A look back at Grutter v. Bollinger

April 22, 2013

Ten years after the U.S. Supreme Court heard Grutter v. Bollinger, we look back at President Ford's defense of affirmative action in higher education

This June marks the 10th anniversary of the United States Supreme Court's decision in Grutter v. Bollinger, which upheld the use of affirmative action by the University of Michigan Law School.

President Ford played a critical role in helping his alma mater defend itself against two lawsuits that sought to end the ability of schools to consider race in admissions as a tool for building diverse educational settings.

In August 1999, the New York Times published a stirring letter from the former president, publicly and forcefully voicing his support for affirmative action.

Then, from behind the scenes, Ford rallied support for the University's position from top retired military officials including General H. Norman Schwarzkopf, Adm. William J. Crowe Jr., and two dozen others. The generals signed what legal analyst Jeffrey Toobin said "may have been the most influential amicus brief in the history of the Supreme Court." Written by Carter G. Phillips, the brief stated that "the military cannot achieve an officer corps that is both highly qualified and racially diverse unless the service academies and the ROTC used limited race-conscious recruiting and admissions policies."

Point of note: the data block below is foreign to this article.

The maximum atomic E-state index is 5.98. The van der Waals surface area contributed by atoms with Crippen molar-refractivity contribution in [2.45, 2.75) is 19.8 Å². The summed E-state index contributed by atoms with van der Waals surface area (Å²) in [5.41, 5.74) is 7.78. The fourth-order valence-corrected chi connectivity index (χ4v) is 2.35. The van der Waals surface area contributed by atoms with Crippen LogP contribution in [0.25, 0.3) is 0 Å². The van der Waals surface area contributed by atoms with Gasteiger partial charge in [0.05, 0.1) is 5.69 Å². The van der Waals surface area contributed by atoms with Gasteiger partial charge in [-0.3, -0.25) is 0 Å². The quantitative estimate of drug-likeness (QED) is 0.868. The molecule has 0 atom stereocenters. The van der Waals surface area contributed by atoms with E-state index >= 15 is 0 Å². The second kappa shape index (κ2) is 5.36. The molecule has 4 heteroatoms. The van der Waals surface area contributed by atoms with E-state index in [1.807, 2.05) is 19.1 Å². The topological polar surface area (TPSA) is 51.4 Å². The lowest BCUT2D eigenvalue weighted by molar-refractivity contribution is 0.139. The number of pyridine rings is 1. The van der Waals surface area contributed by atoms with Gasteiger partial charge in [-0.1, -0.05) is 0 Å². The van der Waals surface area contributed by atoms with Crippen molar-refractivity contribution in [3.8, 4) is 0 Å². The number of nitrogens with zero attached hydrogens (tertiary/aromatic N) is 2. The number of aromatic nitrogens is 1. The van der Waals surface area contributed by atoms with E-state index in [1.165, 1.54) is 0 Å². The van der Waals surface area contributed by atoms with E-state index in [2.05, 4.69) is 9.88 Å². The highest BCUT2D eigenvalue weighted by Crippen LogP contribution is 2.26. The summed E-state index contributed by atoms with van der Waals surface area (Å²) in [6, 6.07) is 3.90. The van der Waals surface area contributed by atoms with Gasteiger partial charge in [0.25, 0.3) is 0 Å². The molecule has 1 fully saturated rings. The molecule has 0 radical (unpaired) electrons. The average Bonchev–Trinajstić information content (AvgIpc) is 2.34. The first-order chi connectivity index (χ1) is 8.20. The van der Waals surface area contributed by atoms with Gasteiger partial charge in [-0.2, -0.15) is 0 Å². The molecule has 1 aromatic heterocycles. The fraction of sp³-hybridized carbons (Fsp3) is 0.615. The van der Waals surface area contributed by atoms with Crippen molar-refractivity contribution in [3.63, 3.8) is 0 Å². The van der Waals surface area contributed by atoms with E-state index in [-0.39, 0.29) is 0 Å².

Here is an excerpt from President Ford's letter to the editor of the New York Times on August 8, 1999.


Inclusive America, Under Attack

At its core, affirmative action should try to offset past injustices by fashioning a campus population more truly reflective of modern America and our hopes for the future. Unfortunately, a pair of lawsuits brought against my alma mater pose a threat to such diversity. Not content to oppose formal quotas, plaintiffs suing the University of Michigan would prohibit that and other universities from even considering race as one of many factors weighed by admission counselors.

So drastic a ban would scuttle Michigan's current system, one that takes into account nearly a dozen elements–race, economic standing, geographic origin, athletic and artistic achievement among them–to create the finest educational environment for all students.

This eminently reasonable approach, as thoughtful as it is fair, has produced a student body with a significant minority component whose record of academic success is outstanding.

Times of change are times of challenge. It is estimated that by 2030, 40 percent of all Americans will belong to various racial minorities. Already the global economy requires unprecedented grasp of diverse viewpoints and cultural traditions. I don't want future college students to suffer the cultural and social impoverishment that afflicted my generation. If history has taught us anything in this remarkable century, it is the notion of America as a work in progress.

Do we really want to risk turning back the clock to an era when the Willis Wards* were isolated and penalized for the color of their skin, their economic standing or national ancestry?

To eliminate a constitutional affirmative action policy would mock the inclusive vision Carl Sandburg had in mind when he wrote: "The Republic is a dream. Nothing happens unless first a dream." Lest we forget: America remains a nation with havenots as well as haves. Its government is obligated to provide for hope no less than for the common defense.

*Find the Spotlight on the inside back cover to see a photo from the screening of Black and Blue.


Below is a formatted version of this article from State & Hill, the magazine of the Ford School. View the entire Spring 2013 State & Hill here.